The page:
This morning, at 6:30 AM, George (who is actually Jorge from Mexico City, but he introduced himself as George, so that’s what we’ll keep calling him!) stopped by to take us back to the runway. We actually did a pretty thorough job for working in the dark last night! There is a helicopter coming this morning with medical supplies and to pick up the Danes, so we wanted to clear even more debris so it wouldn’t get kicked up when the chopper landed. There were twelve of us – Adam and I and our Haitian “boy scouts.” We started picking up trash and soon got a lot of spectators. A young boy and girl (probably 11 and 14 or so) came pretty close, whispering and staring at us. I went over, picked up an empty trash bag, handed it to them, said “Merci!” and turned back to work. I heard some giggling, but soon they were helping pick up litter with the rest of us. Adam calls it our “Make Haiti Beautiful Again” campaign. While this country may not have a lot in its favor these days, it has a beautiful runway in Jacmel now! We also started making a large pile with all the rocks that we were finding. As I threw one, it bounced off the pile and chased after two of the boy scouts. They started laughing and I yelled out, “Sorry!” I didn’t know how to say it in Creole, so hopefully they understood. About two minutes later, Adam did the same thing to the same boys….I bet they think we are after them now! When George came to pick us up, we had to really squish in the truck, since the back was now filled with trash, not just people. Adam sat in the front seat and as I was hopping on his lap, I totally whacked George in the face. About two minutes later, we drove over some huge rocks and I conked my head pretty bad on the ceiling. George’s response? “Payback!” We laughed so hard. I continue to be amazed by the good humor and spirits of these workers who have maybe had three hours of sleep in the past three days. We asked Angus if he would sleep at all last night and he said “Not until you lot bugger off!” I love it.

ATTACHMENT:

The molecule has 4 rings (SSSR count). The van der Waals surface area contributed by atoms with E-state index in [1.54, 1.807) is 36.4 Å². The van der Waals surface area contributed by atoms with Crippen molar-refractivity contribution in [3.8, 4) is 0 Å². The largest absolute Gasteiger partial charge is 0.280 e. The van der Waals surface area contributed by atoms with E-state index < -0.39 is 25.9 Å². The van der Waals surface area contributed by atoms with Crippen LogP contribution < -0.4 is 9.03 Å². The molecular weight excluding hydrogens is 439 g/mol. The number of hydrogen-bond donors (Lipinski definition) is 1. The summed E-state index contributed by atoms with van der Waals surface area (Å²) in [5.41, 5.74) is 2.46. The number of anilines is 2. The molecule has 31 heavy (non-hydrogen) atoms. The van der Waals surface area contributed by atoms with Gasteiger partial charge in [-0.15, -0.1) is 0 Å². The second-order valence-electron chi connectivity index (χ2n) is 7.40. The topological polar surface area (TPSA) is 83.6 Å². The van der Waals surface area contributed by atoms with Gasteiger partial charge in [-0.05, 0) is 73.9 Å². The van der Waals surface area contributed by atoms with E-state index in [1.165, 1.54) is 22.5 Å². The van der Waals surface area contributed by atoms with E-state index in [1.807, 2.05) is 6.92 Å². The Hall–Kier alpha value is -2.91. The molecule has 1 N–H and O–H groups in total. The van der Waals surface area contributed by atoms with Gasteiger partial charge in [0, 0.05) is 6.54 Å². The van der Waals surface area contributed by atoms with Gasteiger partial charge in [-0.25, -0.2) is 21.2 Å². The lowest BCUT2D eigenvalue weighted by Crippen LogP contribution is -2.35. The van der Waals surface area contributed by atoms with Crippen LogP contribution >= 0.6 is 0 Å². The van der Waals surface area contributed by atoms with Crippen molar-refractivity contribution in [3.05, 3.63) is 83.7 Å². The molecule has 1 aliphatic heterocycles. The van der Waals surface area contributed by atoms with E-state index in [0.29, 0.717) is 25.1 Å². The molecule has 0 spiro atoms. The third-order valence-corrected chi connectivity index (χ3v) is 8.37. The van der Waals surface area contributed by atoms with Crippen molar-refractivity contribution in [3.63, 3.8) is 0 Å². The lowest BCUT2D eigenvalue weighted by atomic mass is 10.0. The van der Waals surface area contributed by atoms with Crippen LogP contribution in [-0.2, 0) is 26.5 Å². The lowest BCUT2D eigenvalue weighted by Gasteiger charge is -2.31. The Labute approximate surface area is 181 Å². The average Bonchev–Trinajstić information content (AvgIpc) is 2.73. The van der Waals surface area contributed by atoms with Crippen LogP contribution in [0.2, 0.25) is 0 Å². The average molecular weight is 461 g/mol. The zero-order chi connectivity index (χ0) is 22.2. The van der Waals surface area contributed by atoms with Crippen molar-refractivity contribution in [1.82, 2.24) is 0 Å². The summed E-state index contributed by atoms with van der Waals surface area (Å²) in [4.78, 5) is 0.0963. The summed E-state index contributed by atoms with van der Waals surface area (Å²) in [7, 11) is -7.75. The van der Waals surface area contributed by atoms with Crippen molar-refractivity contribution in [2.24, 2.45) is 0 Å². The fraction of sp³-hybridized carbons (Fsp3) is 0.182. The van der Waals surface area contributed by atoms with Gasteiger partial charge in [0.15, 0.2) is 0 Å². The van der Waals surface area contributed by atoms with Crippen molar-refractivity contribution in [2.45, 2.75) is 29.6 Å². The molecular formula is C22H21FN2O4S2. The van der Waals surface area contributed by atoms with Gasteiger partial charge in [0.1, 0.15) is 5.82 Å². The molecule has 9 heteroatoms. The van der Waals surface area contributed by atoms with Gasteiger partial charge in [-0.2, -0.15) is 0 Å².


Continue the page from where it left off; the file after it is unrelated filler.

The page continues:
Oh! Good news! We got a message from Rommel, Erick’s brother. Erick and his family were in a part of Port-au-Prince that wasn’t badly affected from the earthquake and they have since left Port-au-Prince and are in Gonaives. Thank you for your prayers! We had heard yesterday night that no one had made any contact with Erick and we immediately began calling his phone through cell phones and Skype, but had no luck. It is so good to know that there are people that are safe. Especially in Port-au-Prince.

We’ve started catching up on and it is just horrific to watch. We were just there. We have pictures of all these places that are now demolished. It is unreal. It’s all just too much. We’re here and doing alright and after seeing the news we are reminded how blessed we are. Adam wants so much to run out and fix all the problems in Haiti, but that’s not possible. There’s just so much to be done and not near enough resources to fix the problem. Before the earthquake, Haiti was the poorest country in the western hemisphere. After the earthquake, they are still the poorest in the western hemisphere and now even more discouraged and disheartened by the earthquake. Small efforts by people like Marika at Pazapa and countless other organizations across Haiti have come to a screeching halt. The slogan on the Haitian flag says “L’Union Fait La Force”, which roughly translates to “Working together makes us strong”. A popular Haitian proverb says, “Men anpil fe chay pa lou”, meaning “Many hands make the weight less heavy”. It is this slogan and proverb that gives me hope for the people of Haiti. Haitians and foreigners alike have to work together to help Haiti. There is so much work to be done and the more motivated people with resources that can help, the better. I just pray that the people organizing and distributing the relief, in whatever form, can do so speedily and with care.